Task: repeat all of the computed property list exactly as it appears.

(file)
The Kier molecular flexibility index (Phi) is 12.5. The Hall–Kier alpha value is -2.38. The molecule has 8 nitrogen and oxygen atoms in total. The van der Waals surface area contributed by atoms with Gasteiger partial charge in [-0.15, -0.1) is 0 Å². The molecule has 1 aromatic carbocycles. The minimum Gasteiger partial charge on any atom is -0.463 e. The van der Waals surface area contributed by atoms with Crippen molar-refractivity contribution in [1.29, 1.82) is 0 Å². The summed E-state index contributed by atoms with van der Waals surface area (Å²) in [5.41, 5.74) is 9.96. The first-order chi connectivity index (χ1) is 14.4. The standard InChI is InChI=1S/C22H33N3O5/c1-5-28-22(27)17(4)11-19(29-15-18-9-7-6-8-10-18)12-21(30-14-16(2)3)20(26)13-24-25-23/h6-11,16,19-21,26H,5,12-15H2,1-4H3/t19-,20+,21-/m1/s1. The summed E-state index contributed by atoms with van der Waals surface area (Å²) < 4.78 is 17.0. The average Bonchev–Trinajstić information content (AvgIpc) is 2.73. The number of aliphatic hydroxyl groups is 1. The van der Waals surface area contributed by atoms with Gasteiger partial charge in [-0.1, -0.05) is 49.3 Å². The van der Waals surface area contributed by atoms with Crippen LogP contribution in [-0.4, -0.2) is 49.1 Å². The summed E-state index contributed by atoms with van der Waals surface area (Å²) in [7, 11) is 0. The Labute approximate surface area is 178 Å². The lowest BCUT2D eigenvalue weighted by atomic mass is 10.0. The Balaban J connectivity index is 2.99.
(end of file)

The Kier molecular flexibility index (Phi) is 12.5. The Hall–Kier alpha value is -2.38. The molecule has 8 nitrogen and oxygen atoms in total. The van der Waals surface area contributed by atoms with Gasteiger partial charge in [-0.15, -0.1) is 0 Å². The molecule has 1 aromatic carbocycles. The minimum Gasteiger partial charge on any atom is -0.463 e. The van der Waals surface area contributed by atoms with Crippen molar-refractivity contribution in [1.29, 1.82) is 0 Å². The summed E-state index contributed by atoms with van der Waals surface area (Å²) in [5.41, 5.74) is 9.96. The first-order chi connectivity index (χ1) is 14.4. The standard InChI is InChI=1S/C22H33N3O5/c1-5-28-22(27)17(4)11-19(29-15-18-9-7-6-8-10-18)12-21(30-14-16(2)3)20(26)13-24-25-23/h6-11,16,19-21,26H,5,12-15H2,1-4H3/t19-,20+,21-/m1/s1. The summed E-state index contributed by atoms with van der Waals surface area (Å²) < 4.78 is 17.0. The average Bonchev–Trinajstić information content (AvgIpc) is 2.73. The number of aliphatic hydroxyl groups is 1. The van der Waals surface area contributed by atoms with Gasteiger partial charge in [-0.1, -0.05) is 49.3 Å². The van der Waals surface area contributed by atoms with Crippen LogP contribution in [-0.4, -0.2) is 49.1 Å². The summed E-state index contributed by atoms with van der Waals surface area (Å²) in [7, 11) is 0. The Labute approximate surface area is 178 Å². The lowest BCUT2D eigenvalue weighted by atomic mass is 10.0. The Balaban J connectivity index is 2.99.